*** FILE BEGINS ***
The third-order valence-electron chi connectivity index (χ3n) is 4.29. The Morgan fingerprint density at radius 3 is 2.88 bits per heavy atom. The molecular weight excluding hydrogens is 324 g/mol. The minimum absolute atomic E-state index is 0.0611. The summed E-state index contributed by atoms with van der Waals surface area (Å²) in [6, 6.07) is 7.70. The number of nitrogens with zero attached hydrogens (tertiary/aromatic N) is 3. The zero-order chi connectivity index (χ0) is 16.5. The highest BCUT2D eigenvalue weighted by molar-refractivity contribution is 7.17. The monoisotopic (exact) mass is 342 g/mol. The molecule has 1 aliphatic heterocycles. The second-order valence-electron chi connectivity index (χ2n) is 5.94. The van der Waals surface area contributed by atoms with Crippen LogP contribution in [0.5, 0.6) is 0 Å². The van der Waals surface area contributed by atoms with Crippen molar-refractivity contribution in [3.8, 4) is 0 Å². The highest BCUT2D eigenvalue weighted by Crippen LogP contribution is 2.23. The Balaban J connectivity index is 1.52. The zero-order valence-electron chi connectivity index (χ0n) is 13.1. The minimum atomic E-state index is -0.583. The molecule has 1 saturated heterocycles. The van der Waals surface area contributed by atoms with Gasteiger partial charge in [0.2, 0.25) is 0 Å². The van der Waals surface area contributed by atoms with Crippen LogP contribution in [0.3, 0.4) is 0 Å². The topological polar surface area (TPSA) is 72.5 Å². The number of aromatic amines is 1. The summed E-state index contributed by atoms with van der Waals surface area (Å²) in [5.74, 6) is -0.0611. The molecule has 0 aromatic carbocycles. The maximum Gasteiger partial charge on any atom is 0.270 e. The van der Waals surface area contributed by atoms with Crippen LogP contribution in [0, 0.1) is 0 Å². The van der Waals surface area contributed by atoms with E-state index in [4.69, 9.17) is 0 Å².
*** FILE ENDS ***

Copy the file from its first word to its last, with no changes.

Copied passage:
The third-order valence-electron chi connectivity index (χ3n) is 4.29. The Morgan fingerprint density at radius 3 is 2.88 bits per heavy atom. The molecular weight excluding hydrogens is 324 g/mol. The minimum absolute atomic E-state index is 0.0611. The summed E-state index contributed by atoms with van der Waals surface area (Å²) in [6, 6.07) is 7.70. The number of nitrogens with zero attached hydrogens (tertiary/aromatic N) is 3. The zero-order chi connectivity index (χ0) is 16.5. The highest BCUT2D eigenvalue weighted by molar-refractivity contribution is 7.17. The monoisotopic (exact) mass is 342 g/mol. The molecule has 1 aliphatic heterocycles. The second-order valence-electron chi connectivity index (χ2n) is 5.94. The van der Waals surface area contributed by atoms with Crippen LogP contribution in [0.5, 0.6) is 0 Å². The van der Waals surface area contributed by atoms with Crippen molar-refractivity contribution in [3.8, 4) is 0 Å². The highest BCUT2D eigenvalue weighted by Crippen LogP contribution is 2.23. The Balaban J connectivity index is 1.52. The zero-order valence-electron chi connectivity index (χ0n) is 13.1. The minimum atomic E-state index is -0.583. The molecule has 1 saturated heterocycles. The van der Waals surface area contributed by atoms with Gasteiger partial charge in [0.2, 0.25) is 0 Å². The van der Waals surface area contributed by atoms with Crippen LogP contribution in [0.3, 0.4) is 0 Å². The topological polar surface area (TPSA) is 72.5 Å². The number of aromatic amines is 1. The summed E-state index contributed by atoms with van der Waals surface area (Å²) in [5.74, 6) is -0.0611. The molecule has 0 aromatic carbocycles. The maximum Gasteiger partial charge on any atom is 0.270 e. The van der Waals surface area contributed by atoms with Crippen LogP contribution in [0, 0.1) is 0 Å². The van der Waals surface area contributed by atoms with E-state index in [4.69, 9.17) is 0 Å².